INSIDE THE ISSUE
CDC Issues Hospital Sepsis Guidance
Last week, the Centers for Disease Control and Prevention (CDC) released its first-ever Hospital Sepsis Program Core Elements to assist all hospitals – of any size or location – implement and sharpen programs to fight sepsis. In releasing the guidance, the CDC noted that in the U.S., one in three people who dies in a hospital had sepsis during that hospitalization.
The CDC identifies the core elements of a sepsis program as: hospital leadership commitment, accountability, action, tracking, reporting, and education. The document gives “priority examples” and “additional examples” for each element of the program. In the commonwealth, MHA is a member of the Massachusetts Sepsis Consortium, which is a component of the Betsy Lehman Center for Patient Safety. September is national Sepsis Awareness Month.
Back to School Immunization Rates
As children across the state head back to school in the coming weeks, the focus is turning to whether the students are properly immunized. In Massachusetts, students in kindergarten through twelfth grade are required to be immunized with DTaP/Tdap, polio, MMR, Hepatitis B, and Varicella vaccines. The complete guidelines are here.
“Massachusetts students must provide documentation of immunization, according to school requirements, or show a medical or religious exemption,” according to the state. “Medical exemptions come from the student’s doctor and document a contraindication — the reason why an individual cannot medically receive the vaccine. Religious exemptions come from the parent/guardian, and state in writing that a vaccine conflicts with his/her sincerely held religious belief.”
The webpage link above shows the proportion of students with exemption by county, as well as other data. This CDC page provides information on the national back-to-school vaccination campaign.
MHA is among a wide group of healthcare organizations and public health advocates supporting state legislation that would tighten acceptable vaccine exemptions for school-aged children, given the growth of such exceptions in recent years and the resulting public health concerns.
CHIA: Mass. Beset by “Systemic Inequities and Institutional Racism”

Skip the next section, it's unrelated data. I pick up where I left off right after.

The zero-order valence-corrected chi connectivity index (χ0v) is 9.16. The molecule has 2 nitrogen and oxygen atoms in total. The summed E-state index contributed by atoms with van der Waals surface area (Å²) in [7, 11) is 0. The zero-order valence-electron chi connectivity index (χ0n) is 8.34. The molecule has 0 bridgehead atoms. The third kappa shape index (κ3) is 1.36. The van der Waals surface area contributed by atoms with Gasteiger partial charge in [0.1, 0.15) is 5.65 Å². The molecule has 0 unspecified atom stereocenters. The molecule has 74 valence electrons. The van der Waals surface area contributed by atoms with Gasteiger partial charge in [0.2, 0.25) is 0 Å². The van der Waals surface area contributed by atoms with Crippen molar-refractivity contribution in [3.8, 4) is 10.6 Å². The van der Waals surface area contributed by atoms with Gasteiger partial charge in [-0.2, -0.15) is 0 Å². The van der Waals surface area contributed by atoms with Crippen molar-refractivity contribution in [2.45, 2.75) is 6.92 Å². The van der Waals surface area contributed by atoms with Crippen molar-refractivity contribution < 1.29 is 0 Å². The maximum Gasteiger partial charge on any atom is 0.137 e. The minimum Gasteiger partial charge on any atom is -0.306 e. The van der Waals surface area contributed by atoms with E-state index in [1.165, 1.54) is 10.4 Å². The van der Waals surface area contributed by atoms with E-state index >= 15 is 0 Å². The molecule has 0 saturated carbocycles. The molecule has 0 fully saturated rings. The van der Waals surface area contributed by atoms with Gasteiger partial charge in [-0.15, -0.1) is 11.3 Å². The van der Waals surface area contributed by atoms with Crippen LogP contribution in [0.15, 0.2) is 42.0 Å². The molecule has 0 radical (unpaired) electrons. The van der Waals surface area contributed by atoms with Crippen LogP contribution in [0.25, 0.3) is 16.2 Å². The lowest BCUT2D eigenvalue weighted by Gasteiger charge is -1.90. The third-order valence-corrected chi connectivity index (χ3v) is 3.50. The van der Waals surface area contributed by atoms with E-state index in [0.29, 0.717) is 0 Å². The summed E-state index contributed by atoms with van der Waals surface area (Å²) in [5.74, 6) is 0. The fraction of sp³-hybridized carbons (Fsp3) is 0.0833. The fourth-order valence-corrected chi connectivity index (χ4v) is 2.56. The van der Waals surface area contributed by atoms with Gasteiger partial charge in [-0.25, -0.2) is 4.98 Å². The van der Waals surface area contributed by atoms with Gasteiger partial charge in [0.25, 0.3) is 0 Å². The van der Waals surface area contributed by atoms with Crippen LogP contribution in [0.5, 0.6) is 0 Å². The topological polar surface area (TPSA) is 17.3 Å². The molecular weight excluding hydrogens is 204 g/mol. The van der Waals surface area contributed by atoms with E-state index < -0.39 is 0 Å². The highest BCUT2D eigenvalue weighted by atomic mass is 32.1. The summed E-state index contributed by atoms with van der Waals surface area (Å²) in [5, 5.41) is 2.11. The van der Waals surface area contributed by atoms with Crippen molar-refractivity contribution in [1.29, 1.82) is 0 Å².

The state’s Center for Health Information and Analysis (CHIA), using data from the Massachusetts Acute Hospital Case Mix Database, last week released a report showing that patients other than non-Hispanic White patients face, in varying degrees, higher emergency department (ED) visits, longer waits in EDs, more ED revisits, and higher rates of inpatient readmission, among other metrics. The data in the report is from July 1, 2020, to June 30, 2021.
“While many Massachusetts residents still struggle to access high quality, affordable, and timely healthcare, the systemic inequities and institutional racism faced by historically marginalized groups exacerbate these issues,” CHIA wrote.
Among the findings:
- Regardless of age group or sex, non-Hispanic Black patients had the highest readmission (i.e., returns to the inpatient setting) and revisit (i.e., returns through the ED) rates compared to other racial and ethnic groups (17.8% and 30.1%, respectively).
- Non-Hispanic Black patients had the longest average length of stay (ALOS) (5.9 days) and the highest proportion of ED visits associated with excess length of stay (LOS) (defined as spending more than four hours in the ED) (39.6%) compared to other racial and ethnic groups.
- Non-Hispanic Black patients with behavioral health conditions had higher readmission rates (23.2%) and a higher proportion of ED visits (69.7%) associated with excess LOS compared to other racial and ethnic groups.
- Hispanic patients had the second highest ED revisit rates after non-Hispanic Black patients among all racial and ethnic groups (29.8%), regardless of age group or sex.
While non-Hispanic Asian patients had lower acute care utilization, they had the longest ALOS for discharges resulting in a readmission and those associated with behavioral health compared to other racial and ethnic groups.